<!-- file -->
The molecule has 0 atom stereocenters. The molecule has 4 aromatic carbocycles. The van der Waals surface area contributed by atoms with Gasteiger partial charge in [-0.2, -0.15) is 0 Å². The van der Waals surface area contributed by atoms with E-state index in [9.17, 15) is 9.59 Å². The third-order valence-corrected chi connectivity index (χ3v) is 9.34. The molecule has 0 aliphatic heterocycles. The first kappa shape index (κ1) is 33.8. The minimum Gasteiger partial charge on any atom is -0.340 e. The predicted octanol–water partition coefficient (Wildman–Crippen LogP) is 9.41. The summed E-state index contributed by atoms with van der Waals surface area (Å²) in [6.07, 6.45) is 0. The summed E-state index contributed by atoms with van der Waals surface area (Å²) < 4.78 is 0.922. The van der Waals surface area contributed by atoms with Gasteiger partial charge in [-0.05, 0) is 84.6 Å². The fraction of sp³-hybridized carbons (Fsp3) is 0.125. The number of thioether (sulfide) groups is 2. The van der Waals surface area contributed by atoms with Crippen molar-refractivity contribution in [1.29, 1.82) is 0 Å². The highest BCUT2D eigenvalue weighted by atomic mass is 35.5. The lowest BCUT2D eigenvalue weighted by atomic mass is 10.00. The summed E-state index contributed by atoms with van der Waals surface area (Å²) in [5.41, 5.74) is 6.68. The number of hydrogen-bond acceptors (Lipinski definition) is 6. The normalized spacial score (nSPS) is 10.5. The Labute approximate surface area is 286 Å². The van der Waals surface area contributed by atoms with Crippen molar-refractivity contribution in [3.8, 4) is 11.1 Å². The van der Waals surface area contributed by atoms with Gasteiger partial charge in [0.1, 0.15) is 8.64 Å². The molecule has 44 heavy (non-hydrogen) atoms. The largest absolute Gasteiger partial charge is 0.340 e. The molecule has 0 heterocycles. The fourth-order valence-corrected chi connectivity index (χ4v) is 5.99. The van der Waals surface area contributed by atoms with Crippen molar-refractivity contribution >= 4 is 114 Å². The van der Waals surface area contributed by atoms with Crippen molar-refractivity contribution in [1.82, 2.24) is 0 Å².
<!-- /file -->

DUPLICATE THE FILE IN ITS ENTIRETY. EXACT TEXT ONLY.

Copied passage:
The molecule has 0 atom stereocenters. The molecule has 4 aromatic carbocycles. The van der Waals surface area contributed by atoms with Gasteiger partial charge in [-0.2, -0.15) is 0 Å². The van der Waals surface area contributed by atoms with E-state index in [9.17, 15) is 9.59 Å². The third-order valence-corrected chi connectivity index (χ3v) is 9.34. The molecule has 0 aliphatic heterocycles. The first kappa shape index (κ1) is 33.8. The minimum Gasteiger partial charge on any atom is -0.340 e. The predicted octanol–water partition coefficient (Wildman–Crippen LogP) is 9.41. The summed E-state index contributed by atoms with van der Waals surface area (Å²) in [6.07, 6.45) is 0. The summed E-state index contributed by atoms with van der Waals surface area (Å²) < 4.78 is 0.922. The van der Waals surface area contributed by atoms with Gasteiger partial charge in [-0.05, 0) is 84.6 Å². The fraction of sp³-hybridized carbons (Fsp3) is 0.125. The number of thioether (sulfide) groups is 2. The van der Waals surface area contributed by atoms with Crippen molar-refractivity contribution in [1.29, 1.82) is 0 Å². The highest BCUT2D eigenvalue weighted by atomic mass is 35.5. The lowest BCUT2D eigenvalue weighted by atomic mass is 10.00. The summed E-state index contributed by atoms with van der Waals surface area (Å²) in [5.41, 5.74) is 6.68. The number of hydrogen-bond acceptors (Lipinski definition) is 6. The normalized spacial score (nSPS) is 10.5. The Labute approximate surface area is 286 Å². The van der Waals surface area contributed by atoms with Crippen molar-refractivity contribution in [3.8, 4) is 11.1 Å². The van der Waals surface area contributed by atoms with Gasteiger partial charge in [0.1, 0.15) is 8.64 Å². The molecule has 44 heavy (non-hydrogen) atoms. The largest absolute Gasteiger partial charge is 0.340 e. The molecule has 0 heterocycles. The fourth-order valence-corrected chi connectivity index (χ4v) is 5.99. The van der Waals surface area contributed by atoms with Crippen molar-refractivity contribution >= 4 is 114 Å². The van der Waals surface area contributed by atoms with Crippen molar-refractivity contribution in [1.82, 2.24) is 0 Å².